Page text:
# gpu.js performance

In the last post we explained how to make a little more complex calculations with gpu.js. But, how efficient is?

The temperature calculation is a task I did many years ago, with pure python. Using pure python is a really bad idea in this case, having tools like numpy, cython, etc. The times were about 50 seconds or more, while gpu.js lasts about 1.5 seconds! More than an order of magnitude.

## The code

I made an example script to test the timing. The result should be the same as in gpu.js, but I made the residuals interpolation calculations in different alternatives, two of them may be different.

To run the script you will need two things:

### Dependencies

My *pip list* command returns this:

```
cycler (0.10.0)
Cython (0.28.5)
GDAL (2.3.1)
matplotlib (2.2.3)
numpy (1.15.1)
scikit-learn (0.19.2)
scipy (1.1.0)
sklearn (0.0)
```

Basically, scikit-learn, with numpy and scipy plus the cython library. Also, matplotlib to plot the data.

To compile the cython part, there is a *setup.py* file that has to be run by:

```
python setup.py build_ext --inplace
```

Now, by running

```
python calculate_temp.py
```

You will get all the benchmarks

### Multi linear regression

To get the regression coefficients, I used scikit-learn:

Which is quite straightforward. Just prepare the data and follow the docs.

Note that the residuals are created applying the regression to the original data:

```
residuals = regr.predict(predictors) - temps
```

It’s a clean and fast way to do it and allows to access the results later in the script.

### Applying the regression

Applying the regression results is easy with numpy, since it’s just adding several matrices:

### Interpolating the residuals

Interpolating the residuals can be done in several ways. I’ve tested three, two after looking example around and the original I used both at my workplace and in the gpu.js example.

#### rbf

The radial basis function is the one most srecommended by scipy. The results can be a bit strange and the performance is poor, but:

The code, basically prepares the data for the *Rbf* function.

### idw

The inverse of the distance weighted code is taken from a GitHub repo. It’s really efficient and the result is good, but more difficult to understand than the regular inverse of the distance. Also, maintains steep changes, which is not the best situation in our case, where we want a smooth residuals field all around, even if a single station has a different local value:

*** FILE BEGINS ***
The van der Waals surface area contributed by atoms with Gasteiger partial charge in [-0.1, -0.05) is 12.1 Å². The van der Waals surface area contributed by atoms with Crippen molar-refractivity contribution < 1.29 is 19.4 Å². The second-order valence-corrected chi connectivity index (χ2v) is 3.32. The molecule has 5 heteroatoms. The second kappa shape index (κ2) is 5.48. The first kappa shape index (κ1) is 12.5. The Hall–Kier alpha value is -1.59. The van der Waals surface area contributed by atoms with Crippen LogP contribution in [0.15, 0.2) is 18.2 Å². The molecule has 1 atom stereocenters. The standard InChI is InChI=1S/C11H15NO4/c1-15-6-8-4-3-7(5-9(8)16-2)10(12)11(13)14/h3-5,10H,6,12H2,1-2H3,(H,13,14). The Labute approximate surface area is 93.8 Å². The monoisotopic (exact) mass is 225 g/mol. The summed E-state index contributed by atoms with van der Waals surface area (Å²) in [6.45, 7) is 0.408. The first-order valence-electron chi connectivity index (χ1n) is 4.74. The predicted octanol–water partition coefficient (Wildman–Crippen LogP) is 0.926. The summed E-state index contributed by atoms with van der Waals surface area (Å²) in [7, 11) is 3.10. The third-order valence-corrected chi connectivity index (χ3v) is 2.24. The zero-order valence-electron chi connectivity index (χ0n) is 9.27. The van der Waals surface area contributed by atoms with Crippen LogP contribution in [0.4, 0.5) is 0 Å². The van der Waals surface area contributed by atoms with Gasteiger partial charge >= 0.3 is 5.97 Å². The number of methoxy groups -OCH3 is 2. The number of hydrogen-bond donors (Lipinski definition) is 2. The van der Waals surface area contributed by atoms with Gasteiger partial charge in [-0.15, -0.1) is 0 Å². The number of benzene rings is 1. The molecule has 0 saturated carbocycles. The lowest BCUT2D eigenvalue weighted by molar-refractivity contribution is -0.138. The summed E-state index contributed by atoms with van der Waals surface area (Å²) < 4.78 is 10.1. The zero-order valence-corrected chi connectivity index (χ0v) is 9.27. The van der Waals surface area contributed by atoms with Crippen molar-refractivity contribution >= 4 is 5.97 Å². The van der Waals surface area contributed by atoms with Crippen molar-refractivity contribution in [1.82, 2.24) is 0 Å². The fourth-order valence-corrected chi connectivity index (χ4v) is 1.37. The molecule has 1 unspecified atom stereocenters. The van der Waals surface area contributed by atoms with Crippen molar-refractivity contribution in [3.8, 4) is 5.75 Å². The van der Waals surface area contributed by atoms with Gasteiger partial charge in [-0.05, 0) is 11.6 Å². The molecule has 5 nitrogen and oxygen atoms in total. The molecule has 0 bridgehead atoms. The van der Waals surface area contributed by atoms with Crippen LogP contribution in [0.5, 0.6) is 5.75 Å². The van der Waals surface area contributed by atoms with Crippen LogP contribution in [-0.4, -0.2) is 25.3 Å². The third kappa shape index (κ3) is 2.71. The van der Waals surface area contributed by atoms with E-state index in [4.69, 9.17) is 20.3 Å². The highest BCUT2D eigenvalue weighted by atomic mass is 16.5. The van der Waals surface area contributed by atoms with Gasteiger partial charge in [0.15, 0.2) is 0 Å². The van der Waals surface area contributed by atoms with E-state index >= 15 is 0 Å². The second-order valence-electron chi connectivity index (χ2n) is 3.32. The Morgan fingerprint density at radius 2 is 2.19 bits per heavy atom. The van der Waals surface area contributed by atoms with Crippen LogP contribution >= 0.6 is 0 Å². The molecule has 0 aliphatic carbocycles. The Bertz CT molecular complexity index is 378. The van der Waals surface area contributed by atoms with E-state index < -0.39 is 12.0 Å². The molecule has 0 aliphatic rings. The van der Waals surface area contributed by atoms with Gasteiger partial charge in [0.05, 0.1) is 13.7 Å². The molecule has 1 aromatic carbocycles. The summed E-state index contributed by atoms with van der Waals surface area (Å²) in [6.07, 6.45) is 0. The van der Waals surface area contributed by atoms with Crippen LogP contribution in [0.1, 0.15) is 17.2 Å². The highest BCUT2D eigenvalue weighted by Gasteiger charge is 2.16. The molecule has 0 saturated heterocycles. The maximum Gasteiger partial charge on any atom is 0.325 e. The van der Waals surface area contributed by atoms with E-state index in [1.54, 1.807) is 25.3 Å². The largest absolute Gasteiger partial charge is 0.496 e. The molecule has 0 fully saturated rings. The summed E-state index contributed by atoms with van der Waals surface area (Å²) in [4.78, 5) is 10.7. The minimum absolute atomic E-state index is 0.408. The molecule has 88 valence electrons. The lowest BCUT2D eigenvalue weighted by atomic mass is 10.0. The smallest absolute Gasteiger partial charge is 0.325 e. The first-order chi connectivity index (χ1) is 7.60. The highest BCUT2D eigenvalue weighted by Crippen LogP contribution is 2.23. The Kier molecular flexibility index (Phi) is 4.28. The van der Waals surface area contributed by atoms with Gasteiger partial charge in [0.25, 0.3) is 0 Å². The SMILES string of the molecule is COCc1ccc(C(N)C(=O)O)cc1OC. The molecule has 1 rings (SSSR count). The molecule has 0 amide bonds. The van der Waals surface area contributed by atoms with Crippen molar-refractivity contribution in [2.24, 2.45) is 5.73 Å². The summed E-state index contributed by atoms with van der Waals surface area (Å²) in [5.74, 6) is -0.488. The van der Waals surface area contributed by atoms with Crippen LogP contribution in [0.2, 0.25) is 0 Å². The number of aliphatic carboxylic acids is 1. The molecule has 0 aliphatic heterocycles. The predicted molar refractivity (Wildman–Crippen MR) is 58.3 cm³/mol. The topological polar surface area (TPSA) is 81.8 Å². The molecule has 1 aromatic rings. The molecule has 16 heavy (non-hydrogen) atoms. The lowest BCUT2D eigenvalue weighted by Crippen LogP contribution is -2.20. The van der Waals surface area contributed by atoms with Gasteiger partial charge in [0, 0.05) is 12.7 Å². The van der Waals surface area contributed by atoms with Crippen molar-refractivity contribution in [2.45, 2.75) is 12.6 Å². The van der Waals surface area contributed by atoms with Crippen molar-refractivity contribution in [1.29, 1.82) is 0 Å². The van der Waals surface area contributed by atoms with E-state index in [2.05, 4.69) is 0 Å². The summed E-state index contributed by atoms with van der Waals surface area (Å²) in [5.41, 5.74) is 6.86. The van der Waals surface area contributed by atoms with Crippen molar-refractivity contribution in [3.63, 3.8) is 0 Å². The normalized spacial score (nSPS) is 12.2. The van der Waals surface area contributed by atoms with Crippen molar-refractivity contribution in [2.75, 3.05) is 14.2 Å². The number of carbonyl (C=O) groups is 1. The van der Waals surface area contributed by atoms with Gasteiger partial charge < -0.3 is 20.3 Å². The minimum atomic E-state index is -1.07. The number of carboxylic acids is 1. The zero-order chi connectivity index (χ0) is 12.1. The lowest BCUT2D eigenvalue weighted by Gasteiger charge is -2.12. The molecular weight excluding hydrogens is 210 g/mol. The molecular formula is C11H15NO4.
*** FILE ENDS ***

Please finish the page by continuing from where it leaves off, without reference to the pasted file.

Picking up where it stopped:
Again, the code is basically preparing the data for the function.

### Inverse of the distance using cython

This is the original code I used, and the one in the previous post. Calculating it with pure numpy was a bit difficult, so I made the original algorithm optimized with cython, so it’s as fast as coded in C. The code to call it is:

Note that I used geotransform, which turns things properly.

The cython code is:

You have to run

```
python setup.py build_ext --inplace
```

to compile it before running the script for the first time.

## Results

In my computer, which is not a new or powerful one, the times were, for the common steps:

Operation | Elapsed time |
---|---|

Regression time | 3 ms |

Temperature field time | 44 ms |

Final field time | 2 ms |

Drawing time | 402 ms |

With the different methods, the times were:

Operation | Residuals field time | Total time |
---|---|---|

Rbf | 4101 ms | 4551 ms |

idw | 881 ms | 1084 ms |

cython | 2571 ms | 2775 ms |

So, in the first place, the residuals interpolation is, by far, the most expensive step. The IDW method I found is the fastest option, although I’m not sure that the result is as good as the cython method with the classical inverse of the distance.

The original gpu.js method lasted:

Operation | Elapsed time |
---|---|

Multiple linear regression | 2 ms |

Calculate the regression field | 209 ms |

Calculate the residuals field | 1084 ms |

Calculate the final field | 52 ms |

Draw the regression field | 65 ms |

Draw residuals field | 70 ms |

Draw final result | 67 ms |

Total time |
1549 ms |

So it’s a really good performance if you think that it’s run on the browser using a non compiled language (although using the GPU, of course!)

Finally, it would be nice to check the performance against python + GPU, but I have never worked with it.